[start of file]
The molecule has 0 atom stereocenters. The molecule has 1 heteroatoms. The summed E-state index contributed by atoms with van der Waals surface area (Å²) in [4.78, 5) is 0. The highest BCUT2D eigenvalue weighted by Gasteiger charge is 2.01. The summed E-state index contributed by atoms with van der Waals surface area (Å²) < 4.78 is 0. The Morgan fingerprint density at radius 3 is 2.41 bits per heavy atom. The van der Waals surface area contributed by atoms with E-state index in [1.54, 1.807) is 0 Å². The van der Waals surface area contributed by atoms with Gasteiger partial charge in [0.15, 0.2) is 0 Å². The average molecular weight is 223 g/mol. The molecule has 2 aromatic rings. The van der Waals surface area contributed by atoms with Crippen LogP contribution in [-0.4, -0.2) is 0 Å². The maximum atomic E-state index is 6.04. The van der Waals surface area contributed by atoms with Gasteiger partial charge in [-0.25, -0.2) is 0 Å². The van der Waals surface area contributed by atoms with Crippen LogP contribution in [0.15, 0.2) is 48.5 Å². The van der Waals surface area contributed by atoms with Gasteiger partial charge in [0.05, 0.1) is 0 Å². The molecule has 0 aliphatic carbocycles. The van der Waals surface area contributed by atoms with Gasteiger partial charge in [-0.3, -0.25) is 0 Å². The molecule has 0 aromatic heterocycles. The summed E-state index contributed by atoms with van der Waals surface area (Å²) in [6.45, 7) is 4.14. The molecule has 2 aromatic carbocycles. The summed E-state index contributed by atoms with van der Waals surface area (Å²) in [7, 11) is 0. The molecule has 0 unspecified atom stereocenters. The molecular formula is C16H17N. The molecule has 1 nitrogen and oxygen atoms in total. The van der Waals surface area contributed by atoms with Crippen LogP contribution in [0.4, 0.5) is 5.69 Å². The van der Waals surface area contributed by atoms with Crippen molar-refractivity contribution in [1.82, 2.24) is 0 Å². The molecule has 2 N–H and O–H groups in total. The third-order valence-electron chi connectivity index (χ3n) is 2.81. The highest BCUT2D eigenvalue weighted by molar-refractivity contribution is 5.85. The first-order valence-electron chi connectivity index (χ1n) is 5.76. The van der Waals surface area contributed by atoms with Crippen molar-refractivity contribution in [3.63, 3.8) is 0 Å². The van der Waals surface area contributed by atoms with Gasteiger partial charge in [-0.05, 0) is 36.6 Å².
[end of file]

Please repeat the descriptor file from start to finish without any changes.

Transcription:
The molecule has 0 atom stereocenters. The molecule has 1 heteroatoms. The summed E-state index contributed by atoms with van der Waals surface area (Å²) in [4.78, 5) is 0. The highest BCUT2D eigenvalue weighted by Gasteiger charge is 2.01. The summed E-state index contributed by atoms with van der Waals surface area (Å²) < 4.78 is 0. The Morgan fingerprint density at radius 3 is 2.41 bits per heavy atom. The van der Waals surface area contributed by atoms with E-state index in [1.54, 1.807) is 0 Å². The van der Waals surface area contributed by atoms with Gasteiger partial charge in [0.15, 0.2) is 0 Å². The average molecular weight is 223 g/mol. The molecule has 2 aromatic rings. The van der Waals surface area contributed by atoms with Crippen LogP contribution in [-0.4, -0.2) is 0 Å². The maximum atomic E-state index is 6.04. The van der Waals surface area contributed by atoms with Gasteiger partial charge in [-0.25, -0.2) is 0 Å². The van der Waals surface area contributed by atoms with Crippen LogP contribution in [0.15, 0.2) is 48.5 Å². The van der Waals surface area contributed by atoms with Gasteiger partial charge in [0.05, 0.1) is 0 Å². The molecule has 0 aliphatic carbocycles. The van der Waals surface area contributed by atoms with Gasteiger partial charge in [-0.3, -0.25) is 0 Å². The molecule has 0 aromatic heterocycles. The summed E-state index contributed by atoms with van der Waals surface area (Å²) in [6.45, 7) is 4.14. The molecule has 2 aromatic carbocycles. The summed E-state index contributed by atoms with van der Waals surface area (Å²) in [7, 11) is 0. The molecule has 0 unspecified atom stereocenters. The molecular formula is C16H17N. The molecule has 1 nitrogen and oxygen atoms in total. The van der Waals surface area contributed by atoms with Crippen LogP contribution in [0.4, 0.5) is 5.69 Å². The van der Waals surface area contributed by atoms with Crippen molar-refractivity contribution in [1.82, 2.24) is 0 Å². The molecule has 2 N–H and O–H groups in total. The third-order valence-electron chi connectivity index (χ3n) is 2.81. The highest BCUT2D eigenvalue weighted by molar-refractivity contribution is 5.85. The first-order valence-electron chi connectivity index (χ1n) is 5.76. The van der Waals surface area contributed by atoms with Crippen molar-refractivity contribution in [3.63, 3.8) is 0 Å². The van der Waals surface area contributed by atoms with Gasteiger partial charge in [-0.05, 0) is 36.6 Å².